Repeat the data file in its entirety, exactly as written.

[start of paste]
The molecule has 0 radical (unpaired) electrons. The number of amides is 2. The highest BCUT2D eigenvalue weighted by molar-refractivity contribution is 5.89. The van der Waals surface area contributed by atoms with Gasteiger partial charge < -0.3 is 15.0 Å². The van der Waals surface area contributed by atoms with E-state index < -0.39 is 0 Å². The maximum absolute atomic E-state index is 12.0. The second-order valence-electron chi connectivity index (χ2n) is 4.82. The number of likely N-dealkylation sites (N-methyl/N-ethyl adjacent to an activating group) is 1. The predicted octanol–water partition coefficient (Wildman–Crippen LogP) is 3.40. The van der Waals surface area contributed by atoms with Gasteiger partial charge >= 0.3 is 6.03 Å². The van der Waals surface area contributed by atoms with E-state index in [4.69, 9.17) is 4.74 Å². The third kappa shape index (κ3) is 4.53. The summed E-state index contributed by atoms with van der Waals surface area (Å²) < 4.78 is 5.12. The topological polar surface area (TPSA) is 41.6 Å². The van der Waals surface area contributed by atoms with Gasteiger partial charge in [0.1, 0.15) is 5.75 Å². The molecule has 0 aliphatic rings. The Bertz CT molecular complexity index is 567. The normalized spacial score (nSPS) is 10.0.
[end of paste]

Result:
The molecule has 0 radical (unpaired) electrons. The number of amides is 2. The highest BCUT2D eigenvalue weighted by molar-refractivity contribution is 5.89. The van der Waals surface area contributed by atoms with Gasteiger partial charge < -0.3 is 15.0 Å². The van der Waals surface area contributed by atoms with E-state index < -0.39 is 0 Å². The maximum absolute atomic E-state index is 12.0. The second-order valence-electron chi connectivity index (χ2n) is 4.82. The number of likely N-dealkylation sites (N-methyl/N-ethyl adjacent to an activating group) is 1. The predicted octanol–water partition coefficient (Wildman–Crippen LogP) is 3.40. The van der Waals surface area contributed by atoms with Gasteiger partial charge >= 0.3 is 6.03 Å². The van der Waals surface area contributed by atoms with E-state index in [4.69, 9.17) is 4.74 Å². The third kappa shape index (κ3) is 4.53. The summed E-state index contributed by atoms with van der Waals surface area (Å²) < 4.78 is 5.12. The topological polar surface area (TPSA) is 41.6 Å². The van der Waals surface area contributed by atoms with Gasteiger partial charge in [0.1, 0.15) is 5.75 Å². The molecule has 0 aliphatic rings. The Bertz CT molecular complexity index is 567. The normalized spacial score (nSPS) is 10.0.